About this Blog

"In the future everybody will be world-famous for 15 minutes." So said the bleached-out, late lamented artist Andy Warhol. Having lived and worked in New York City, Warhol came to fully grasp the hold celebrity has on us. In this very famous sentence, he meant to point out that in a culture fixated on fame, many people will suddenly flash brightly onto the public screen, then--poof--will just as quickly disappear from public view--like shooting stars. Other individuals derive their celebrity from one stellar accomplishment (one hit song, one iconic role, etc.) that they never again match.

This blog is devoted to the one part of our celebrity culture that no one has written much about: temporary/one-shot celebrities.

The pace of modern life has quickened, and now we hear people speaking of someone's 15 seconds of fame. These "celebrities with a lower-case c" who will appear in this blog sometimes come to us from the world of entertainment, sometimes from the world of news. All are fascinating.

The need of our communications media for a continual stream of new material assures that we will have no end of colorful people who go quickly, where celebrity is concerned, from zero to hero (or villain) and back to zero. Now you see 'em, now you don't. What a crazy world, eh?

Temporary celebrities coming from the world of entertainment include one-hit recording artists; TV and movie icons who, although they might have had a great many accomplishments in their career, are remembered for one big role; standouts of reality TV; sports figures remembered for one remarkable accomplishment; and people whose celebrity came from one big role in a commercial or print ad.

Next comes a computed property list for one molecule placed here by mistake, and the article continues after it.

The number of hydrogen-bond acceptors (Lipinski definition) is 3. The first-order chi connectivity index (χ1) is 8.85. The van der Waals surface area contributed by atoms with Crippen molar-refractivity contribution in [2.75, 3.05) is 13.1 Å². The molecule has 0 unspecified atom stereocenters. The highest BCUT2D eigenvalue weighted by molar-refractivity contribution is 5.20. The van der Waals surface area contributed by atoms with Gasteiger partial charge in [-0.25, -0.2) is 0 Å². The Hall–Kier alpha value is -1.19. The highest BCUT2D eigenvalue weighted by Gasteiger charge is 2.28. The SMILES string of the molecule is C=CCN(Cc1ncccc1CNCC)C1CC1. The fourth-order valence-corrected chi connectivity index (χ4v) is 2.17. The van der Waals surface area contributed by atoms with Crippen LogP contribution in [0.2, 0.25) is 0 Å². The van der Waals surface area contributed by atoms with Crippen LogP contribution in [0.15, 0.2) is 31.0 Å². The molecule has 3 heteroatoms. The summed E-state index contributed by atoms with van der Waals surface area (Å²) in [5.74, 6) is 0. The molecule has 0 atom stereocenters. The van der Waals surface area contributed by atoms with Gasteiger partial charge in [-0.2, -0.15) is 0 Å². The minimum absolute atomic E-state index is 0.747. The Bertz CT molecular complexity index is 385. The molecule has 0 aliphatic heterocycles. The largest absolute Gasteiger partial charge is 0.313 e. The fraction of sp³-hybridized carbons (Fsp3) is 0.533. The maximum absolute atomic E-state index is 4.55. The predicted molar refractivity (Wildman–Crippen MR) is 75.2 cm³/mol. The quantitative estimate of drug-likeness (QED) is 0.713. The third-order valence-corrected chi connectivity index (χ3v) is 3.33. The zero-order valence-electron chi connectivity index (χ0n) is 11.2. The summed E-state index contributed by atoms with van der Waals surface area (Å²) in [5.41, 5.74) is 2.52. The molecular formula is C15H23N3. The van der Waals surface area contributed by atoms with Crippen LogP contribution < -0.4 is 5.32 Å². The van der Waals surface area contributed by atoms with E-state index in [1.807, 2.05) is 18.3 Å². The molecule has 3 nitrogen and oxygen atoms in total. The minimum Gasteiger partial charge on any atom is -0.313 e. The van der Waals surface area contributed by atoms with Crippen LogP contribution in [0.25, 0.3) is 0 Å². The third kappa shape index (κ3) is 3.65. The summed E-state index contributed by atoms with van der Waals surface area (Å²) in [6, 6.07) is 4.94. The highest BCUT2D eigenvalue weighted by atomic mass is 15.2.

News-based temporary celebrities come in many forms: mass/serial killers, other murderers of special note, sex-crime offenders, disgraced figures of government/military/business/media/religion, spies/traitors, hoaxers, femmes/hommes fatale, heroes, whistle blowers, inventors/innovators, and victims.

Celebrity Blogsburg will consider each category in turn.

Tuesday, February 2, 2010

Notorious celebrity: D.B. Cooper

The world of temporary and one-shot celebrity has a few lingering mysteries. One such is the actual fate of the 1971 airline highjacker who called himself D.B. Cooper.

His criminal feat was to highjack a Northwest Orient airliner at the Seattle-Takoma Airport and demand $200,000 and four parachutes from that company ere he blow up the plane.

When the company complied, he released the plane's 36 passengers and two of the crew members and then ordered the captain to take off for Mexico. The extortionist/highjacker jumped with his loot from the plane at 10,000 feet into wet,frigid weather in a wildnerness area north of Portland, Oregon.

Some think he escaped with the loot. Others think he died of exposure. No one is certain what happened to the man, and no one is sure of his actual identity.

In 1995, an antiques dealer in Pensacola,Florida, on his death bed, claimed that he was D.B. Cooper. This man, Duane Weber, had a shady past and at one time had been known as John C. Collins. According to his surviving wife, Weber's physical description matched that of the mysterious Cooper. She apparently had been unaware that Weber had served multiple stretches in prison for such offenses as burglary and forgery.

Others think that Cooper's actual name was Richard Floyd McCoy. McCoy was a Vietnam veteran and a Mormon who in 1972 died in a shootout with authorities in Virginia Beach, VA.

In 1980, a young man found $5,800 near the Columbia River. Some believe that this money was part of the Cooper ransom. But again, no one is sure.

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